“You come into an environment where there are a lot of nurses who know what they are doing. And so you’re constantly looking around and questioning yourself,” she said. “So you have other nurses with you who are at the same (stage)… I mean, it brings you a lot of comfort.”
Nurse Amber Webb, who went through a similar program when she started to become a nurse and will be a mentor for new nurses at Saint Francis, said being part of an early-career group of nurses can also be beneficial because being among peers can make people less afraid to ask questions and some people might ask questions you hadn’t thought of.
“I couldn’t imagine starting without it because it was so beneficial. It bridges that gap…school is totally different from real-world nursing,” Webb said. “It’s totally different when you’re with the person who’s going through something or who’s in pain or you have these other things on top of giving medication or starting an IV.”
The program is supposed to last around 12 weeks but can be extended. And while formal mentoring may end after those three months, young nurses will have bonded with their peers and with more experienced nurses, giving them a network of people they can turn to for advice.
“You want to start breastfeeding this way if you can,” Webb said. “Instead of just walking in and getting to work, you pretty much have someone to work with.”
For Webb, her mentor has become one of her best friends and is still someone she turns to for advice seven years later. And even after years of work, Webb said the opportunity for feedback and reassurance was important.
“It’s a big job. You take care of people… you can make the difference between saving their lives or something happening,” she said. “It’s just a very anxious type job, especially in the beginning.”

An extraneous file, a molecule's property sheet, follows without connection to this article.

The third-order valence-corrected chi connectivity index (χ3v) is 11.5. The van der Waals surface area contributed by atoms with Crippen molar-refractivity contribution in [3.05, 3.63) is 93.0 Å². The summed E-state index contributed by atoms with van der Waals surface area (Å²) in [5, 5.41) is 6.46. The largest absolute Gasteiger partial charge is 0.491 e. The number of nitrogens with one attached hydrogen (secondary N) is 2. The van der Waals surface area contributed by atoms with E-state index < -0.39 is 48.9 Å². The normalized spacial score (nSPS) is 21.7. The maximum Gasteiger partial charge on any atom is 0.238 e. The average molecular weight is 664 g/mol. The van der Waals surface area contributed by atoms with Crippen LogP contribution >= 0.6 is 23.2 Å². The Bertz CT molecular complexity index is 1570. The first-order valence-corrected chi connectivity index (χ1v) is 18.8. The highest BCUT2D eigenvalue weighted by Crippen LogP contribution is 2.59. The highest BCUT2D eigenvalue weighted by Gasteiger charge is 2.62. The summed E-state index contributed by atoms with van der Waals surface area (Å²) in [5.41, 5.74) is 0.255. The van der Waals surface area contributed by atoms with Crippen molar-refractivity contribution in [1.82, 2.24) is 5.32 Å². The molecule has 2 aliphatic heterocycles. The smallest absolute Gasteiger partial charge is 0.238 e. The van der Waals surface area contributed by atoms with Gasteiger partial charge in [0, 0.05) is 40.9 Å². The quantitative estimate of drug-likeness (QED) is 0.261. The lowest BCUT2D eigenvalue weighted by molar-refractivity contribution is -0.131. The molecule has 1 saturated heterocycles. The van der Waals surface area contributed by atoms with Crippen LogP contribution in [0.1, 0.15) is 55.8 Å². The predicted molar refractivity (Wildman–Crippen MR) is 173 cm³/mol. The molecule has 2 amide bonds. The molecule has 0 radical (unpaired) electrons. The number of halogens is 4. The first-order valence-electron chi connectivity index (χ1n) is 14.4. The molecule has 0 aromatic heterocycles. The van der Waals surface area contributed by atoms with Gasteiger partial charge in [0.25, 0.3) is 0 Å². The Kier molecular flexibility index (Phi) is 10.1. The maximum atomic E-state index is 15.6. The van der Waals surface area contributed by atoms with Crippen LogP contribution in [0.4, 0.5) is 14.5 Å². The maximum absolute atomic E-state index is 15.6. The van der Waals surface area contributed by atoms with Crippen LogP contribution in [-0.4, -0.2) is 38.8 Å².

Nurses will work on two floors at Park Avenue Hospital which was recently completely renovated. The novice RN team will work on the orthopedics floor and on the oncology floor, where they will work with West Clinic physicians in a partnership with that organization.
This partnership also includes the establishment of cancer patient-specific urgent care where patients, many of whom are severely immunocompromised, can go to get the same type of services they would seek in an emergency room in a safer environment.
Wood said no matter where new nurses start their careers, her advice was the same.
“The only words of wisdom I can give to new nurses coming in are: be passionate, be compassionate and be open-minded to learn because that’s what they’re here for,” he said. she stated. “You are there for the patient. This is the most important thing.
Corinne S Kennedy covers health care and economic development for The Commercial Appeal. She can be contacted by email at [email protected]
How to register
For more information about joining the Novice RN program at Saint Francis Hospital in Memphis, call Shaska Graham at 901-765-1961.